Belcea Quartet Plays Beethoven At Carnegie Hall In this concert at Carnegie's Zankel Hall, the group presents a pair of Beethoven's grand and enigmatic final quartets — works from the summit of a musical mountain.
The Belcea Quartet — violinists Corina Belcea (left) and Axel Schacher, cellist Antoine Lederlin and violist Krzysztof Chorzelski (far right) — plays two of Beethoven's late string quartets at Carnegie Hall's Zankel Hall, Nov. 7, 2012. It was the first concert back in the building after Hurricane Sandy forced Carnegie to close for several days.
The Belcea Quartet's violinists Corina Belcea and Axel Schacher, walk onstage just before playing Beethoven's String Quartet in E flat, Op. 127.
Beethoven had left the string quartet behind for a dozen years before writing his Op. 127 quartet. He said he had "new kind of part-writing" where all instruments have independent lines while blending together.
Intimate lighting for intimate music. Just a spotlight on the Belcea Quartet is appropriate for Beethoven's late quartets, which are among his most personal, enigmatic and powerfully forward-thinking pieces.
The Belcea Quartet at Zankel Hall. They were scheduled for three nights of concerts, but Hurricane Sandy got in the way of one performance. Instead the quartet played a for hurricane victims in a shelter in Brooklyn.
The Belcea Quartet prepares to leaves the stage. They also played Beethoven's enigmatic String Quartet in B flat, Op. 130 at this Zankel Hall performance.
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There comes a time in the life of most string quartets when, for better or worse, Beethoven must be confronted. For the acclaimed Belcea Quartet (named after its first violinist Corina Belcea), that time is now. The London-based group, founded at the Royal College of Music in 1994, is thoroughly steeped in Beethoven's 16 string quartets — pieces written throughout the early, middle and late stages of his career in an epic sweep of compositional mastery and imagination.
Over the past couple of seasons the Belceas have performed all the quartets in London, Liverpool, Aldeburgh and Hamburg. But early this summer, in the Austrian cities of Vienna and Schwarzenburg, they ramped it up a notch by playing all 16 works in successive evenings. Their performances are being released on CD, beginning in November.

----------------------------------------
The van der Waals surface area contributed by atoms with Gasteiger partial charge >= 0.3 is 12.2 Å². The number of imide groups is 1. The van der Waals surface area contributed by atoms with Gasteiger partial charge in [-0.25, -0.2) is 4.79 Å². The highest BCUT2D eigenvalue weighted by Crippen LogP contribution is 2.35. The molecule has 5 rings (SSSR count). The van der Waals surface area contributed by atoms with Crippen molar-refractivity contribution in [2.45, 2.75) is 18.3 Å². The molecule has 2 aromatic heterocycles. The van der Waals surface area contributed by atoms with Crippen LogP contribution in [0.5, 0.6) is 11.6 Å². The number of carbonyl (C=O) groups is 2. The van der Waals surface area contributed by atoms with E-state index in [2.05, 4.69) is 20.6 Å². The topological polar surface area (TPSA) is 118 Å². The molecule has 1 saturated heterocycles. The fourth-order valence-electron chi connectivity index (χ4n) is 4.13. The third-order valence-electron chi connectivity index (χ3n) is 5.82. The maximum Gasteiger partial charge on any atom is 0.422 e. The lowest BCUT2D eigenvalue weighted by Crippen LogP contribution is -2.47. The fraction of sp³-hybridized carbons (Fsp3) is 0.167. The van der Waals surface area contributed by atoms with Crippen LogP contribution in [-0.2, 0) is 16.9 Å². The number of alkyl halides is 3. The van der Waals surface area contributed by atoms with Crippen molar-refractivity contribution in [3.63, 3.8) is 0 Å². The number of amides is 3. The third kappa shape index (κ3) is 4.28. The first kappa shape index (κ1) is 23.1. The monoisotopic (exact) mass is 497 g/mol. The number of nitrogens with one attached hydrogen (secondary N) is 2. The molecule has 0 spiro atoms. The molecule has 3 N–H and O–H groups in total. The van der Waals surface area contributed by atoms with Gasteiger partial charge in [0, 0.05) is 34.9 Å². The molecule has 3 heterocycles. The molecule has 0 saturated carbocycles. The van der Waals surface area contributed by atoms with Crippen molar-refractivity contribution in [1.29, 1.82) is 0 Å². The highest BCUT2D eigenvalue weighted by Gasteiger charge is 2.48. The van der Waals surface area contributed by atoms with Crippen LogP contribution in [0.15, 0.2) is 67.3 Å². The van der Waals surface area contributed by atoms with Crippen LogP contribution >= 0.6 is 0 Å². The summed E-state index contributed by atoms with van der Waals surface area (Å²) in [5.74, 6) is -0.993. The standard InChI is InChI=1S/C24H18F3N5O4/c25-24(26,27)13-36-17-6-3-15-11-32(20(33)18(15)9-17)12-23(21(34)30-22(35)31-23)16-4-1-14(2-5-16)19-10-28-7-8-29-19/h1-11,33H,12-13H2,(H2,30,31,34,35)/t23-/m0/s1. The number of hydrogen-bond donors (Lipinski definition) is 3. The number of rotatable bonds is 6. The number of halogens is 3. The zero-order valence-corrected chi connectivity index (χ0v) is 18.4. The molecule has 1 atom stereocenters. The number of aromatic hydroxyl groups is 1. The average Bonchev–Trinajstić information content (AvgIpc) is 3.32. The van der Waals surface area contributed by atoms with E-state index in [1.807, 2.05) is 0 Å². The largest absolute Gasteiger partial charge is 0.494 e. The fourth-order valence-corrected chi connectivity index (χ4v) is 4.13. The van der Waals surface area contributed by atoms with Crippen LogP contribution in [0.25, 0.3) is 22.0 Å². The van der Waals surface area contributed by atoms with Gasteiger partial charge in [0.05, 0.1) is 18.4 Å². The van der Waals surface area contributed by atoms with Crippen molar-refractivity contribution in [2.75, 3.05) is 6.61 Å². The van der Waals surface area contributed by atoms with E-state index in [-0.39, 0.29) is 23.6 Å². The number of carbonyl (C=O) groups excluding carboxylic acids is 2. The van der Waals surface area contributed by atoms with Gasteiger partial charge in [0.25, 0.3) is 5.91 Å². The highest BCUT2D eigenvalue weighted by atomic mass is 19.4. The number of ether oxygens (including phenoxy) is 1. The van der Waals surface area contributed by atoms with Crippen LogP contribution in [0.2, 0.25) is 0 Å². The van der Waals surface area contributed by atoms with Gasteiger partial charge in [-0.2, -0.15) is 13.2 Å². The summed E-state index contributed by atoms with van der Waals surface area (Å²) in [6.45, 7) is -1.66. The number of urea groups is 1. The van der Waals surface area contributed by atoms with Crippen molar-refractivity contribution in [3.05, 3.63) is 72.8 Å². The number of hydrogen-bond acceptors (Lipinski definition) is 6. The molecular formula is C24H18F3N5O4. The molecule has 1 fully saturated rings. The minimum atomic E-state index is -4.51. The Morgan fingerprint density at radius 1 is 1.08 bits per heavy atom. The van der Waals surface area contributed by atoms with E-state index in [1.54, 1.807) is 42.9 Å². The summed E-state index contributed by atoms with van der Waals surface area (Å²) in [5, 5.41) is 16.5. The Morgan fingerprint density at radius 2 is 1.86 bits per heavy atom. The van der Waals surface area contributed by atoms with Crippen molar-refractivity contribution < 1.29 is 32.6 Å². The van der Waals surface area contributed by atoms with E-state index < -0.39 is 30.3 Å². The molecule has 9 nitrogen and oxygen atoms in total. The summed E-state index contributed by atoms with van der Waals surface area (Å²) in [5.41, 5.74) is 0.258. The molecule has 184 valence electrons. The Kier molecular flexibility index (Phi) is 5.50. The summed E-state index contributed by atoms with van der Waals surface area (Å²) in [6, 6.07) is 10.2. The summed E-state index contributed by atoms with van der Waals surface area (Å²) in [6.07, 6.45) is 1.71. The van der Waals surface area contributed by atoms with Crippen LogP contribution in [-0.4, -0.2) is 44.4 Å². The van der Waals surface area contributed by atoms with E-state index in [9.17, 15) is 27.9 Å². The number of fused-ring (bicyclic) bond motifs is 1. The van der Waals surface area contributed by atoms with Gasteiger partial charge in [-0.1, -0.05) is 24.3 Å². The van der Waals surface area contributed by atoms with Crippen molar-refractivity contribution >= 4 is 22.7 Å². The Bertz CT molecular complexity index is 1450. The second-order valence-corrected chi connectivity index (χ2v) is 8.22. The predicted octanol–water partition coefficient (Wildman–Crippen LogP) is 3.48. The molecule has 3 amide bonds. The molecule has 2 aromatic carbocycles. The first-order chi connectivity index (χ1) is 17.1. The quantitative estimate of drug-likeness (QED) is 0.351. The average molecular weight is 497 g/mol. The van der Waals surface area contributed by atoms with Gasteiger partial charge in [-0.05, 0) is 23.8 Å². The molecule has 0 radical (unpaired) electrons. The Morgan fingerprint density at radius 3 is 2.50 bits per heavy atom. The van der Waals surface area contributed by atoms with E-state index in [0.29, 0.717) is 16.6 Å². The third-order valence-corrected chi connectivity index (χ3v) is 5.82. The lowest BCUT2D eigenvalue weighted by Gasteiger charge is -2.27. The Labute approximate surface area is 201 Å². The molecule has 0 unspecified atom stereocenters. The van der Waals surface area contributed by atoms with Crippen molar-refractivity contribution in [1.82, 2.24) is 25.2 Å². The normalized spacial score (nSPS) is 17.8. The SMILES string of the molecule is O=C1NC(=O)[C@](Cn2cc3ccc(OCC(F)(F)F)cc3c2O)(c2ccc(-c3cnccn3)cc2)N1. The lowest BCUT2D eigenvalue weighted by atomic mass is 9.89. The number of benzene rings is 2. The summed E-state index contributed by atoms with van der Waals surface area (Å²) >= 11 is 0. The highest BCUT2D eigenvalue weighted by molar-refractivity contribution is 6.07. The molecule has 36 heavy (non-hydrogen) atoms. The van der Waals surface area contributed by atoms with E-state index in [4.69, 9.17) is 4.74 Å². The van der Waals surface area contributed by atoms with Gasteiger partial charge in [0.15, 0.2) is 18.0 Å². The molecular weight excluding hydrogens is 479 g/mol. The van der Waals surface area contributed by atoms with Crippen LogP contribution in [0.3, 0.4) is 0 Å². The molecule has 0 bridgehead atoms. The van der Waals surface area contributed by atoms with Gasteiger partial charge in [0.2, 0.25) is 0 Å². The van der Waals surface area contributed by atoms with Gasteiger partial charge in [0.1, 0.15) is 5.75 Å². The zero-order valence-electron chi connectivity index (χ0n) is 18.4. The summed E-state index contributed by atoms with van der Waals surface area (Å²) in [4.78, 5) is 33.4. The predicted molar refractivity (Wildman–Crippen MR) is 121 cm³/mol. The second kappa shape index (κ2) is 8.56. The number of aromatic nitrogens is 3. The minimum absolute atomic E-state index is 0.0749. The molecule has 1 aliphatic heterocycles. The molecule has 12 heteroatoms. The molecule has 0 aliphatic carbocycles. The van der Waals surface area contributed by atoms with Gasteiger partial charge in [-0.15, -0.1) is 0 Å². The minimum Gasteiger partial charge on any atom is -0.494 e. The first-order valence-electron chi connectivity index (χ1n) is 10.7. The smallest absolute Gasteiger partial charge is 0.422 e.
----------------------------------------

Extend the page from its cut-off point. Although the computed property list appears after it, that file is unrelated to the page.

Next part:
Although the group has always had quartets by Beethoven under its fingers, violist Krzysztof Chorzelski says that, even with this recent saturation, you never really conclude the journey.
"You need a lifetime to climb this mountain," Chorzelski told Germany's Die Presse. "Probably we will never be completely finished."
This concert is one of three the ensemble is presenting at Carnegie Hall's Zankel Hall. They focus on Beethoven's final quartets — among the most personal, enigmatic and powerfully forward-thinking pieces in his output. In the late quartets, the idea of the string quartet became whatever Beethoven wanted it to be.
The Op. 127 Quartet in E-flat, heard in this concert, might be laid out in the traditional four movements, but the piece has the weight and the length of a massive symphonic statement.
The Op.130 Quartet in B-flat, constructed as a light-hearted serenade in six movements, feels more like a raw, intimate communication — like a late night phone call from a troubled friend. In the Cavatina, Beethoven instructs the first violinist to play as if "choked up" (beklemmt). And even the momentary rays of sunlight in the preceding German dance are somehow veiled.
The quartet originally ended with a muscular, unprecedented 15-minute fugue (known as the "Grosse Fuge") that Chorzelski calls "a nuclear explosion, aimed at threatening the very idea of structure and gravity." Beethoven's publisher forced him to write a substitute finale and released the fugue as a separate piece. But even that more docile ending, Chorzelski told ClassicalSource.com, is filled with mischief.
"There is a moment in the supposedly well-behaved replacement finale of Opus 130 where in the early stages of its development a very serene and gracious new idea is introduced," he said. "The transition back to the main material initially seems to follow convention and just as we are expecting the reassuring return of the opening idea, a brusque fortissimo unison is played — brutally mocking the movement's main motif — and then a brilliant fugato unfolds. It feels like Beethoven has built this sudden jolt into the piece as a purely theatrical device, a joke at the audience's expense."